HONG KONG -- Chinese water bottler Nongfu Spring's shares soared as much as 85% on their debut on Tuesday after the company's $1.1 billion initial public offering in Hong Kong attracted a record level of retail orders, bolstering the hopes of other Chinese companies waiting to sell shares.
Shares in the Hangzhou-based company ended the day up 54% at HK$33.10. The IPO was priced at HK$21.50 and the shares jumped to HK$39.80 at the opening of trade. The Hang Seng Index rose 0.1%.
The strong performance lifted the fortunes of founder Zhong Shanshan to the top ranks of China's wealthiest.
Based on Nongfu's closing price, Zhong's 84.3% stake in the company was worth 312.6 billion Hong Kong dollars ($40.33 billion). He also controls drug company Beijing Wantai Biological Pharmaceutical Enterprise which went public in Shanghai earlier this year. His stake in Wantai, whose shares have climbed quickly, was worth 64.04 billion yuan ($8.26 billion) at Tuesday's closing price of 196.51 yuan.
According to the Forbes Real-Time Billionaires List and the Bloomberg Billionaires Index, the only Asians with a higher net worth are Reliance Industries boss Mukesh Ambani, Alibaba Group Holding founder Jack Ma and Pony Ma, chairman and CEO of Tencent Holdings.
While Nongfu's IPO attracted orders for 60 times the shares on offer to institutional investors, the allotment for retail investors was increased after their portion of the offering was oversubscribed 1,147 times, according to listing documents. The retail subscriptions amounted to HK$677 billion, a record for the Hong Kong Stock Exchange.
"Key here is that there are good profits in water," said Andrew Sullivan, a director at Hong Kong brokerage Pearl Bridge Partners. "For other IPOs, it shows that retail has money to invest, so that is positive. The brokers still have plenty of margin finance to offer, so that helps, too."
The previous record for retail subscriptions was set by China Railway Construction Corp. in 2008. Its IPO drew HK$540 billion in orders.
The overwhelming retail interest in Nongfu soaked up so much cash that the cost of short-term funds, as represented by the one-month Hong Kong Interbank Offered Rate, or HIBOR, surged to a two-month high on Sept. 1.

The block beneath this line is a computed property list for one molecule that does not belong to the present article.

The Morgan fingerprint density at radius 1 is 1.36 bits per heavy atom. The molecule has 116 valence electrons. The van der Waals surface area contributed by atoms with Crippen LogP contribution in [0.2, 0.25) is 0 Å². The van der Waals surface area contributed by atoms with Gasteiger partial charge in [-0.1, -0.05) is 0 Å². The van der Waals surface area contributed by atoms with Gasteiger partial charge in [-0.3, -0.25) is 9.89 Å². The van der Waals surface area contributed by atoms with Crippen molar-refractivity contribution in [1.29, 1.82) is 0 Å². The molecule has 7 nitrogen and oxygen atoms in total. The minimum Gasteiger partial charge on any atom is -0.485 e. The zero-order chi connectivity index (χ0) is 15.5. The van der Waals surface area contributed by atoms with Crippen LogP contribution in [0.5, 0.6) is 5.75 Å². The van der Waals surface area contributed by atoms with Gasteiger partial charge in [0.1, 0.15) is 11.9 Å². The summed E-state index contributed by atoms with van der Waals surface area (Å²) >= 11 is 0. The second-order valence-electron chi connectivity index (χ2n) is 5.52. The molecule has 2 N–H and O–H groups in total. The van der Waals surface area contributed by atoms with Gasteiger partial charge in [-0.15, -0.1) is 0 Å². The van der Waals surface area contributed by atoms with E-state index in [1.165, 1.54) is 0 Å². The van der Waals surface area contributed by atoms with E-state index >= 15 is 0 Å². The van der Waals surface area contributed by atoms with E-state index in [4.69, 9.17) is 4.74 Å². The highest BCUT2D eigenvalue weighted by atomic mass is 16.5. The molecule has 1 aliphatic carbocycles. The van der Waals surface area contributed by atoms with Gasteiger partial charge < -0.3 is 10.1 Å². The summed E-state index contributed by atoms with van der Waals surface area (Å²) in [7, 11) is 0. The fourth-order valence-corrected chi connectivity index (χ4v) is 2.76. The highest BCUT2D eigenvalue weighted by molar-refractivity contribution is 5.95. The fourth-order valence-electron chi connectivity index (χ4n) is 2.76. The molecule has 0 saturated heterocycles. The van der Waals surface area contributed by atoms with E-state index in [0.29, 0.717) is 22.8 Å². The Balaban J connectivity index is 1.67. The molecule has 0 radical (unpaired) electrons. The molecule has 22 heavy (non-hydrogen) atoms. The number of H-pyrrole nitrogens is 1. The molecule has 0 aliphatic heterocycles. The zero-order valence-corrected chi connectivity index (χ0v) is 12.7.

HIBOR has since eased as investors begin to get refunds on the unfilled portion of their orders. Nongfu had initially set aside 27 million shares, or 7%, of its 388.2 million share IPO for retail investors but their allotment was raised to 27% of the offering. Retail investors will each get from 0.14% to 12% of the shares they ordered.
Nongfu's opening will likely embolden companies gearing up to sell shares in Hong Kong, especially after KFC operator Yum China's secondary listing drew fewer bids than expected.
Twenty-four companies, including Alibaba Group Holding affiliate Ant Group, have filed for listings in Hong Kong since Aug. 1, and an equal number have made their debut on the Hong Kong Stock Exchange in the past two weeks.
Already 80 companies, including online retailer JD.com and game developer NetEase, have raised a combined $22.5 billion through new listings on the Hong Kong exchange this year, according to Dealogic. The exchange lags only the New York Stock Exchange, the Nasdaq and Shanghai's Nasdaq-style STAR Market in total offerings this year.
Nongfu's net profit declined 18% in the first five months of the year, hurt by China closing broad swathes of its economy to contain the coronavirus pandemic. The company said its net profit margin for the year ended Dec. 31 stood at 20.6% more than double the water and soft beverage industry average in the mainland, according to its prospectus.
While the company trades at a 49% premium based on 2021 forward earnings to the median of its global peer group, which includes Coca-Cola and Campbell Soup, Nongfu's valuation becomes attractive when growth is factored, said Arun George, an analyst at Global Equity Research, which publishes on the Smartkarma platform.
On a 2021 price/earnings to growth ratio, Nongfu's IPO price places it a 63% discount to the group, he said. The PEG ratio determines the relative trade-off between the price of a stock, the earnings generated per share and the company's expected growth.
Nongfu's IPO had the support of five cornerstone investors who agreed to buy shares valued at a combined $320 million.
Fidelity International committed to purchasing $100 million worth of shares, Coatue Management put in $80 million, and GIC, the sovereign wealth fund of Singapore, agreed to buy shares worth $70 million. China Structural Reform Fund and Cct-CITIC Agricultural Fund together subscribed for $50 million of shares, while Japanese financial-services group Orix chipped in $20 million.
"Having good cornerstone investors means that the key institutions are not going to be early sellers," Sullivan said. "That gives retail more confidence."
All the cornerstone investors have agreed to not sell their shares for at least six months, the prospectus showed.
Nongfu, founded in 1996, has been the largest packaged drinking-water supplier in China since 2012, according to its prospectus, which cited research by consulting company Frost & Sullivan. Nongfu also makes bottled tea and juices.
The company plans to use proceeds from the offering for brand building, purchasing equipment and building production facilities, among other things, it said.